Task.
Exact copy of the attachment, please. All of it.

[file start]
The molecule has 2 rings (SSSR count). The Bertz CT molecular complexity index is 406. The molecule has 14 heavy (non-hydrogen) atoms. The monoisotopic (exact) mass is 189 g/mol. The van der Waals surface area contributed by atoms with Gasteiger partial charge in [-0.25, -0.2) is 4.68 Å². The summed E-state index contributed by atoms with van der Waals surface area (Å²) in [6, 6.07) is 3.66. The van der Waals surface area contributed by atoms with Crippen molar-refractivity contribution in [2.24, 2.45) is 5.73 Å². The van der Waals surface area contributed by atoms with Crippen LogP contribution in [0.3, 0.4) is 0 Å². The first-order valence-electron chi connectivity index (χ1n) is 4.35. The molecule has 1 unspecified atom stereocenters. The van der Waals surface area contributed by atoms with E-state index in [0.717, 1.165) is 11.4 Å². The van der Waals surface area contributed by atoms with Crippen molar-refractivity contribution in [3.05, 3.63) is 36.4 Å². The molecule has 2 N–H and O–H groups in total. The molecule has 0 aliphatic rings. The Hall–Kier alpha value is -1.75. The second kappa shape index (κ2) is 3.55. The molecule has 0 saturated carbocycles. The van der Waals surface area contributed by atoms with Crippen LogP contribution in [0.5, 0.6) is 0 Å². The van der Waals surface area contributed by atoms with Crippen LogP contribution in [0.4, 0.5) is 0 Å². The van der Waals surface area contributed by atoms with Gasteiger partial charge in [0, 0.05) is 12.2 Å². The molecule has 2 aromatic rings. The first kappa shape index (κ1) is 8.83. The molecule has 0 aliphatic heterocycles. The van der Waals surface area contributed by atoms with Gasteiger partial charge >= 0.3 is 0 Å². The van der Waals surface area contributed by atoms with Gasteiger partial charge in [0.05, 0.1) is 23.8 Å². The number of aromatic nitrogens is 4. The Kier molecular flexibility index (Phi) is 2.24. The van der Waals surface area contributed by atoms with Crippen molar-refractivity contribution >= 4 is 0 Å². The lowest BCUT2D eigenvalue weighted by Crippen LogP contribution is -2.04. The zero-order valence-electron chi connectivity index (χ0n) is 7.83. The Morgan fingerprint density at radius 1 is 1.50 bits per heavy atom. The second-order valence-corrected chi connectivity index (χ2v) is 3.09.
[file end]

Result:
The molecule has 2 rings (SSSR count). The Bertz CT molecular complexity index is 406. The molecule has 14 heavy (non-hydrogen) atoms. The monoisotopic (exact) mass is 189 g/mol. The van der Waals surface area contributed by atoms with Gasteiger partial charge in [-0.25, -0.2) is 4.68 Å². The summed E-state index contributed by atoms with van der Waals surface area (Å²) in [6, 6.07) is 3.66. The van der Waals surface area contributed by atoms with Crippen molar-refractivity contribution in [2.24, 2.45) is 5.73 Å². The van der Waals surface area contributed by atoms with Crippen LogP contribution in [0.3, 0.4) is 0 Å². The first-order valence-electron chi connectivity index (χ1n) is 4.35. The molecule has 1 unspecified atom stereocenters. The van der Waals surface area contributed by atoms with E-state index in [0.717, 1.165) is 11.4 Å². The van der Waals surface area contributed by atoms with Crippen molar-refractivity contribution in [3.05, 3.63) is 36.4 Å². The molecule has 2 N–H and O–H groups in total. The molecule has 0 aliphatic rings. The Hall–Kier alpha value is -1.75. The second kappa shape index (κ2) is 3.55. The molecule has 0 saturated carbocycles. The van der Waals surface area contributed by atoms with Crippen LogP contribution in [0.5, 0.6) is 0 Å². The van der Waals surface area contributed by atoms with Crippen LogP contribution in [0.4, 0.5) is 0 Å². The van der Waals surface area contributed by atoms with Gasteiger partial charge in [0, 0.05) is 12.2 Å². The molecule has 2 aromatic rings. The first kappa shape index (κ1) is 8.83. The molecule has 0 aliphatic heterocycles. The van der Waals surface area contributed by atoms with Gasteiger partial charge >= 0.3 is 0 Å². The van der Waals surface area contributed by atoms with Gasteiger partial charge in [0.05, 0.1) is 23.8 Å². The number of aromatic nitrogens is 4. The Kier molecular flexibility index (Phi) is 2.24. The van der Waals surface area contributed by atoms with Crippen molar-refractivity contribution >= 4 is 0 Å². The lowest BCUT2D eigenvalue weighted by Crippen LogP contribution is -2.04. The zero-order valence-electron chi connectivity index (χ0n) is 7.83. The Morgan fingerprint density at radius 1 is 1.50 bits per heavy atom. The second-order valence-corrected chi connectivity index (χ2v) is 3.09.